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Gary's story

The pancreatic cancer patients are contributing to a world-first global study helping to advancing medical research.

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Samples generously provided by pancreatic cancer patients allow researchers to explore tailored therapy treatments.

Pancreatic cancer is a devastating disease. Seldom detected in its early stages, it typically spreads to other organs before it’s diagnosed, making it the fourth leading cause of cancer-related death in Western societies. Sadly, the five-year survival rate is only around nine percent.

The treatment and survival rates of patients with pancreatic cancer have barely changed in the past 30 years. This is due to the complexity and molecular variation in the disease. However, Garvan’s pancreatic cancer research teams are searching for a new understanding of how this disease develops, better ways to treat it and how to stop it spreading. And patients like Gary are helping with this research.

In 2011, Gary began experiencing symptoms like sudden weight loss, itchy skin and dark urine. He was diagnosed with pancreatic cancer and underwent surgery to remove his tumour. Despite the worry and stress that his diagnosis had caused, Gary recognised that he was in a position to help Garvan’s pancreatic cancer research team by donating a sample of his tumour to them.

Gary's pancreatic cancer helped advance research

Gary’s tumour sample is part of the Australian Pancreatic Cancer Genome Initiative (APGI) – a biobank of over 4,000 patient samples. In a world-first global study, researchers use these samples to investigate the underlying genetic events to lead to pancreatic cancer.  

The APGI has mapped the genome of pancreatic cancer in a landmark effort, as part of Australia’s contribution to the International Cancer Genome Consortium (ICGC). This work has revealed valuable information about the extreme complexity of how pancreatic cancer develops, which is proving to be unique for each patient from a genetic point of view.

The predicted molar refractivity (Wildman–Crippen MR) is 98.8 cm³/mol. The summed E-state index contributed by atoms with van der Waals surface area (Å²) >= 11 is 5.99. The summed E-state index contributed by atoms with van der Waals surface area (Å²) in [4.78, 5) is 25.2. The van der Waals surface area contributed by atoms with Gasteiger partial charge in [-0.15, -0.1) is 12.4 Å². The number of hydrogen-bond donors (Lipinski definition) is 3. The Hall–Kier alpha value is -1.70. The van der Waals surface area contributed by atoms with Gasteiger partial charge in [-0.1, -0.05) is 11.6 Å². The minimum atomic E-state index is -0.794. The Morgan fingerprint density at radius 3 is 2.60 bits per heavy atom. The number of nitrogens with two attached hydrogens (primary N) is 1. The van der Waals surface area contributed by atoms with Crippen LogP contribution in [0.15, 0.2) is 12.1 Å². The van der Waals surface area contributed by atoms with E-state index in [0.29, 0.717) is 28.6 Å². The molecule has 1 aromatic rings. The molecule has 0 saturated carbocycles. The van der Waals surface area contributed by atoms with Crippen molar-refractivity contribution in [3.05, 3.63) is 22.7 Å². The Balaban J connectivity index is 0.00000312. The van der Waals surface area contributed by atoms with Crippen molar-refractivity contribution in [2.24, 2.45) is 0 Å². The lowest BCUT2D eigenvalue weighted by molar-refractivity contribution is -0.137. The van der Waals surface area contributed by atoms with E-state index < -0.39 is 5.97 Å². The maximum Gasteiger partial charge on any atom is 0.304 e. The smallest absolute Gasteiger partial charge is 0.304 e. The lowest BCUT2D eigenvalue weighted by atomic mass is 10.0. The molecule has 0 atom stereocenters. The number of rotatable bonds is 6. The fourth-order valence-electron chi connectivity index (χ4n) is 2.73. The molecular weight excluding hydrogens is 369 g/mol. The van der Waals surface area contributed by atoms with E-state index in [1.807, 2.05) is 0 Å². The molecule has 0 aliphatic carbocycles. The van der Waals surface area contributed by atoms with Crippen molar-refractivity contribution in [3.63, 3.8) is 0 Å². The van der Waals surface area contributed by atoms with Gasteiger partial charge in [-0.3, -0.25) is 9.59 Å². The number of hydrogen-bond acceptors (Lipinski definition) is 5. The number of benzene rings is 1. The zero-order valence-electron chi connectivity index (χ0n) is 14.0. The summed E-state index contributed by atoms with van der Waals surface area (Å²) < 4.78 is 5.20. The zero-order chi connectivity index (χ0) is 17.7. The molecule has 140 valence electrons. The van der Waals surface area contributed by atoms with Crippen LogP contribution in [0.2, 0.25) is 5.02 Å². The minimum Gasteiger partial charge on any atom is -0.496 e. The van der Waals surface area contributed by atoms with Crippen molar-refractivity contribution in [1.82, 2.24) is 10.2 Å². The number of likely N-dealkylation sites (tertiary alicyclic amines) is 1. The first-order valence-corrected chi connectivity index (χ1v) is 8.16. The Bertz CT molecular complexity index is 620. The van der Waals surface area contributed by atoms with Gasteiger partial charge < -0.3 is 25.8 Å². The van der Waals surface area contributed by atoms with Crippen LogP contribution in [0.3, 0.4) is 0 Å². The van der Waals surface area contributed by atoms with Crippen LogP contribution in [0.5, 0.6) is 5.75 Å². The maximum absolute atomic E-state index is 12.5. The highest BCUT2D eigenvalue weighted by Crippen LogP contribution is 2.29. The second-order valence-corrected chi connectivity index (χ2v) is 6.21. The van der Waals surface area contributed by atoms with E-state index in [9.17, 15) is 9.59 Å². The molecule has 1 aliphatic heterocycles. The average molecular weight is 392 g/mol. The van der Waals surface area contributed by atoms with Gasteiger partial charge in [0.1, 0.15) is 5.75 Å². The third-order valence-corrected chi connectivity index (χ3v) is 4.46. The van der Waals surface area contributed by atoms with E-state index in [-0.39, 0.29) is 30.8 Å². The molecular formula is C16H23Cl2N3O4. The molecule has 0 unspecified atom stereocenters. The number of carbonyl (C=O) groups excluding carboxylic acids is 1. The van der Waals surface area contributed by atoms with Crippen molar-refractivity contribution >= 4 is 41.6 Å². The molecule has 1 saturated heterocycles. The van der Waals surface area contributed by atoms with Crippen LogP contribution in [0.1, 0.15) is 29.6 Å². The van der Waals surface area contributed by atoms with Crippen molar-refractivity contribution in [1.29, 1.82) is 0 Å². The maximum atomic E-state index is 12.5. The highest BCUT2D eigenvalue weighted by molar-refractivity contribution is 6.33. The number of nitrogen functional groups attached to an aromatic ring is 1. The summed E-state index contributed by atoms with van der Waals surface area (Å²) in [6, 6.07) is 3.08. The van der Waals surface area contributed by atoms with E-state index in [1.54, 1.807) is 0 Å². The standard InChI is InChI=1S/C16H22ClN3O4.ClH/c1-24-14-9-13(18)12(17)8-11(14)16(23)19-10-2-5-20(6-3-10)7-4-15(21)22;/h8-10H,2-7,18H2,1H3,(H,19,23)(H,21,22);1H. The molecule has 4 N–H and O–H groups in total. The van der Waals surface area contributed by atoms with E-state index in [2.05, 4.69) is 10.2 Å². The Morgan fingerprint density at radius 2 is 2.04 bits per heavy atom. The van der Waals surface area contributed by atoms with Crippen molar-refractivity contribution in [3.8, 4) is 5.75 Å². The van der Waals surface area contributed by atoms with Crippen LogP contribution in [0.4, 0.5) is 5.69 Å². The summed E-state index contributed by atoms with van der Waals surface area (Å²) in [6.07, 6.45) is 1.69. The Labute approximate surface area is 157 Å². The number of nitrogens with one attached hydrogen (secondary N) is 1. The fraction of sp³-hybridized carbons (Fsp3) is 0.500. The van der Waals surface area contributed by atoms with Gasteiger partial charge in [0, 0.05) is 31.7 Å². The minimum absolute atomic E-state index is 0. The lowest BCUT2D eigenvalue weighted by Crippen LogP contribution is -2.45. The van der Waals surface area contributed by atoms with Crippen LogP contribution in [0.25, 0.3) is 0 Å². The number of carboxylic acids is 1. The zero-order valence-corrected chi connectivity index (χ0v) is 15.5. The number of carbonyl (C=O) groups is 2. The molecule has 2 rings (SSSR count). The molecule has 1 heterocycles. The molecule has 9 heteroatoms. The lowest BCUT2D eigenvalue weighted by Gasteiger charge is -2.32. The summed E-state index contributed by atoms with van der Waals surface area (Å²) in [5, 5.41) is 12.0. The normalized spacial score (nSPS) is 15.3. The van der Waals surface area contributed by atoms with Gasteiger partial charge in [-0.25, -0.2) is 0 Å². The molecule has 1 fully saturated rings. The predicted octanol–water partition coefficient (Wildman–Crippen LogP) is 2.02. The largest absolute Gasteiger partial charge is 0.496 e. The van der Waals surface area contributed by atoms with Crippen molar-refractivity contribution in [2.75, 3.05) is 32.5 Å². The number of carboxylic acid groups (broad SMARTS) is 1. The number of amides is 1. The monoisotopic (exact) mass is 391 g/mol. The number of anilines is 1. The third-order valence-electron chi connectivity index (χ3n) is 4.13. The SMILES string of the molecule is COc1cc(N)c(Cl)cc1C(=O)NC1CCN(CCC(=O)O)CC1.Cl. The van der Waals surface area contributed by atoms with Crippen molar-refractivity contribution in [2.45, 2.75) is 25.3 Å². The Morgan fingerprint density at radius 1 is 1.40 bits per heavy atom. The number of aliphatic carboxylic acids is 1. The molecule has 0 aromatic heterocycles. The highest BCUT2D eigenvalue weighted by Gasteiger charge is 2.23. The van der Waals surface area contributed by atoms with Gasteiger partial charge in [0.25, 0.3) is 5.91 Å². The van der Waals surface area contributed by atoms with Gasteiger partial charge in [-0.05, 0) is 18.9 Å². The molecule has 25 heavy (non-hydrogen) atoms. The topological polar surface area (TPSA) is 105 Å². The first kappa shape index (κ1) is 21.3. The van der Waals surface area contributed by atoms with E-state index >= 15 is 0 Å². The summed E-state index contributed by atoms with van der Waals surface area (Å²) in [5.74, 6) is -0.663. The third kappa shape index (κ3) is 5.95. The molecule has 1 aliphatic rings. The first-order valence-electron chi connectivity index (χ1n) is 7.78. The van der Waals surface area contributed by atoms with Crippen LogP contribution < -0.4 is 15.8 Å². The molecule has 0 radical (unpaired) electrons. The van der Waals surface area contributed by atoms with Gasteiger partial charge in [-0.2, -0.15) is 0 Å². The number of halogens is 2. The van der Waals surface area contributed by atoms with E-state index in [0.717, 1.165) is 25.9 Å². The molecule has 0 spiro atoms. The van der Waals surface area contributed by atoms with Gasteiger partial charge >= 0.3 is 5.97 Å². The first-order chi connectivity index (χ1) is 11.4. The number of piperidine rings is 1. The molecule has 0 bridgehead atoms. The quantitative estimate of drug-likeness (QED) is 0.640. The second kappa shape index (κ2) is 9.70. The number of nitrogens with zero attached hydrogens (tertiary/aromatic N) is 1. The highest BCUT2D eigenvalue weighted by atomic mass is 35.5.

The genomic data has also provided researchers with the power to identify key genetic ‘targets’. These will allow clinicians to pinpoint new treatment strategies, as well as personalise treatments for patients, based on the biology of their tumours.“We are looking at developing new ways to treat pancreatic cancer where the right treatments are given to the right patients and the therapy is tailored according to the biology of each individual patient tumour,” says Associate Professor Marina Pajic, who leads the team at Garvan unlocking the molecular biology of pancreatic cancer. But it is only with the generous support of patients willing to donate tumour samples that this research can be done.

“I was very happy to help and donate a sample to the Garvan Institute,” Gary says. “Hopefully that will help the Institute find a cure for pancreatic cancer.”

Gary is one of the small number of patients who survive pancreatic cancer. He is now enjoying life with his family and friends. This vital partnership between forward-thinking donors like Gary and dedicated researchers around the globe means improved treatments for pancreatic cancer are within reach. New clinical trials are underway at Garvan, with the aim of giving more patients with pancreatic cancer outcomes like Gary’s.